The French Paradox Explained

The French Paradox Explained

In the south west of France—where saturated fats and alcohol consumption are commonplace—The French Paradox observes the fascinating incidence of strikingly low rates of heart disease and obesity related illnesses. According to modern medicine, these factors should make for a very heavy and unhealthy population riddled with cancer, cardiovascular disease, and high blood pressure.  However, the opposite is true.  The French population has one of the lowest rates of heart disease in the world and it may be related to red wine, or more specifically, the resveratrol within the wine.

Resveratrol is a polyphenol manufactured most notably by grapes, but peanuts, mulberries, and eucalyptus also produce it.  When viral agents, funguses, and bacteria attack the grape, it produces resveratrol to defend itself against the invaders.  Designed by nature as a defense mechanism, it’s no surprise that resveratrol is extremely beneficial to humans, toting anti-inflammatory properties, potential cancer fighting abilities, and protection against thickening arteries.

Most recently resveratrol has been studied as a cancer fighting agent.  In several studies, mice who were fed refined resveratrol saw reduced tumor sizes.  Resveratrol also allows cells to complete apoptosis, which means the cell can essentially turn itself off and die.  In a healthy cell, apoptosis happens when it senses itself becoming cancerous.  However, when apoptosis fails, the cell metastasizes and becomes cancerous.  If resveratrol could be used to enable cells to use the apoptosis function, tumors might not just shrink in size but disappear completely.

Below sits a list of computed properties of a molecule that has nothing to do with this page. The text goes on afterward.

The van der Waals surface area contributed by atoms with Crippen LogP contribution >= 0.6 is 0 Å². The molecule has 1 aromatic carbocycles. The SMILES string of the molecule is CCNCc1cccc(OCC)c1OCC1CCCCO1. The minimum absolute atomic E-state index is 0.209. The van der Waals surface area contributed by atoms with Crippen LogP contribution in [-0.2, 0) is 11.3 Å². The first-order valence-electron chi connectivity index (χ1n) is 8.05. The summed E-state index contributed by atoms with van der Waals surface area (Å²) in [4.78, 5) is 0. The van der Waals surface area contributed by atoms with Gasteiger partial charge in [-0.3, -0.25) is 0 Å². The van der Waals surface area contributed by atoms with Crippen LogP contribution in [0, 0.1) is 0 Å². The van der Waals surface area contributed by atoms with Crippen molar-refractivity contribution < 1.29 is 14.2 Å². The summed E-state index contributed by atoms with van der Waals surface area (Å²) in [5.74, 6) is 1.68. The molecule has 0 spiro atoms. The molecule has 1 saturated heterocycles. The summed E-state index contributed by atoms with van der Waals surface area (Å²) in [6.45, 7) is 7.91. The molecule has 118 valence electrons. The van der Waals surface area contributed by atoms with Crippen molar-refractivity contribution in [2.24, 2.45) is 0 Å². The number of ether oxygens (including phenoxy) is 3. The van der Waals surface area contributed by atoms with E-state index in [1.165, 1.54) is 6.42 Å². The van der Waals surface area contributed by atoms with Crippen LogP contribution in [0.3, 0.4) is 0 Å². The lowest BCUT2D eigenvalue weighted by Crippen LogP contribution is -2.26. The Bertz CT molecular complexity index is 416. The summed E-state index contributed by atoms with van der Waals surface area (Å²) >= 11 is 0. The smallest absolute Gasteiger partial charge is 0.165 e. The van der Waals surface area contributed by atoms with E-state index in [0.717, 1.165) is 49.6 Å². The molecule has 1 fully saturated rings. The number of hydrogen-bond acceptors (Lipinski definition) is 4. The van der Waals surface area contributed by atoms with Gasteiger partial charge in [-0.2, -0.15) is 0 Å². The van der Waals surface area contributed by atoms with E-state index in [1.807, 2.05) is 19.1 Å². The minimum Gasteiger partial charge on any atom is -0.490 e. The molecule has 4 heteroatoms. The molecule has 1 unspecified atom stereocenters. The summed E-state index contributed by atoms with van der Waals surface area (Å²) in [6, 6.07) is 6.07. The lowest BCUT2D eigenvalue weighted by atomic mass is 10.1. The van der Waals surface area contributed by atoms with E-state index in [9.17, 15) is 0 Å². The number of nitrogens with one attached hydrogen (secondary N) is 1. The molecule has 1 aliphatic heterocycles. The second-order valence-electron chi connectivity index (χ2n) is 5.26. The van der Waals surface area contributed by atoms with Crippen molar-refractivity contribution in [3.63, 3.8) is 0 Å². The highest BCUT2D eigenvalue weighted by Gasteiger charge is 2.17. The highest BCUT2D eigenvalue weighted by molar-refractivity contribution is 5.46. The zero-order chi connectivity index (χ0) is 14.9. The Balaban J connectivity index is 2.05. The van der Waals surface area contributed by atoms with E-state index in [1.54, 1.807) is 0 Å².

Another positive for resveratrol in the fight against cancer is that it reduces the symptoms of chemotherapy.  Resveratrol does this by actually leeching some of the incoming toxins and making the treatment less severe while maintaining effectiveness.  For this reason, resveratrol is under strong consideration for cancer treatment in pediatric patients who desire less invasive methods.

The anti-inflammatory properties of resveratrol are multifaceted.  Resveratrol also increases blood flow and oxygenation of cells all over the body, reducing the oxidation and accumulation of fats and free radicals.  This might explain why the French do not store harmful agents associated with their diets; the resveratrol helps to flush it out and keep the arteries clean.

Another recent study examined how resveratrol might affect chronic brain conditions such as epilepsy and painful neuropathy.  With the reduction of inflammation in the brain and increased blood flow, most patients on resveratrol saw marked improvement

So, where are the French getting their resveratrol from?  Well, most researchers agree it is from copious amounts of red wine.  Although resveratrol has a mass amount of benefits, we are not encouraging you to initiate a drinking habit.  It should also be noted that the resveratrol found in red wine is different from refined resveratrol used in the cited medical studies.

However, if you are looking for a good source of resveratrol to supplement your diet, I would recommend our Cellular Support. A fortified rice bran supplement, it contains 200 mg of resveratrol per serving, equivalent to what you would find in about 40 liters of wine.  We definitely do not recommend you drink that much wine. There is no need when you can find the same benefits of resveratrol in our Perfect Health supplement.

Other great sources of resveratrol include table grapes, peanuts, mulberries, and blackberries.